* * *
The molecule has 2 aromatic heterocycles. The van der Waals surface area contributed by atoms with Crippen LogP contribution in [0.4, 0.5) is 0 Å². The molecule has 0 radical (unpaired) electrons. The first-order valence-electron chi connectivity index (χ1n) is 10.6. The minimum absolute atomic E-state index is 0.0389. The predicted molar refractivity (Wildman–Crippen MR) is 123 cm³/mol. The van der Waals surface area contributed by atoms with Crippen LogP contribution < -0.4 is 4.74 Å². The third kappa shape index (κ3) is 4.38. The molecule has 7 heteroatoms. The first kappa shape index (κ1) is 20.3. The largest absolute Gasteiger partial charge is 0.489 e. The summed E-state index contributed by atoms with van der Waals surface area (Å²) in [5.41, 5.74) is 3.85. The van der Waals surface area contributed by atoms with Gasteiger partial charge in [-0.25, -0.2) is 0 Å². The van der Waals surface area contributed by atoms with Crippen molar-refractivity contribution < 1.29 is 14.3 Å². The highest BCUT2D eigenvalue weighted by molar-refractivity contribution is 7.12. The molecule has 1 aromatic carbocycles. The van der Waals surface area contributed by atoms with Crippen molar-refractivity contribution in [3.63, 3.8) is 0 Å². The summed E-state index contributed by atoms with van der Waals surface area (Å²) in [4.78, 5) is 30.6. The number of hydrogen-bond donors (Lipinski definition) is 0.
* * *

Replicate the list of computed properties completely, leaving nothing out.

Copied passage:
The molecule has 2 aromatic heterocycles. The van der Waals surface area contributed by atoms with Crippen LogP contribution in [0.4, 0.5) is 0 Å². The molecule has 0 radical (unpaired) electrons. The first-order valence-electron chi connectivity index (χ1n) is 10.6. The minimum absolute atomic E-state index is 0.0389. The predicted molar refractivity (Wildman–Crippen MR) is 123 cm³/mol. The van der Waals surface area contributed by atoms with Crippen LogP contribution < -0.4 is 4.74 Å². The third kappa shape index (κ3) is 4.38. The molecule has 7 heteroatoms. The first kappa shape index (κ1) is 20.3. The largest absolute Gasteiger partial charge is 0.489 e. The summed E-state index contributed by atoms with van der Waals surface area (Å²) in [5.41, 5.74) is 3.85. The van der Waals surface area contributed by atoms with Gasteiger partial charge in [-0.25, -0.2) is 0 Å². The van der Waals surface area contributed by atoms with Crippen molar-refractivity contribution < 1.29 is 14.3 Å². The highest BCUT2D eigenvalue weighted by molar-refractivity contribution is 7.12. The molecule has 1 aromatic carbocycles. The van der Waals surface area contributed by atoms with Crippen molar-refractivity contribution in [3.63, 3.8) is 0 Å². The summed E-state index contributed by atoms with van der Waals surface area (Å²) in [4.78, 5) is 30.6. The number of hydrogen-bond donors (Lipinski definition) is 0.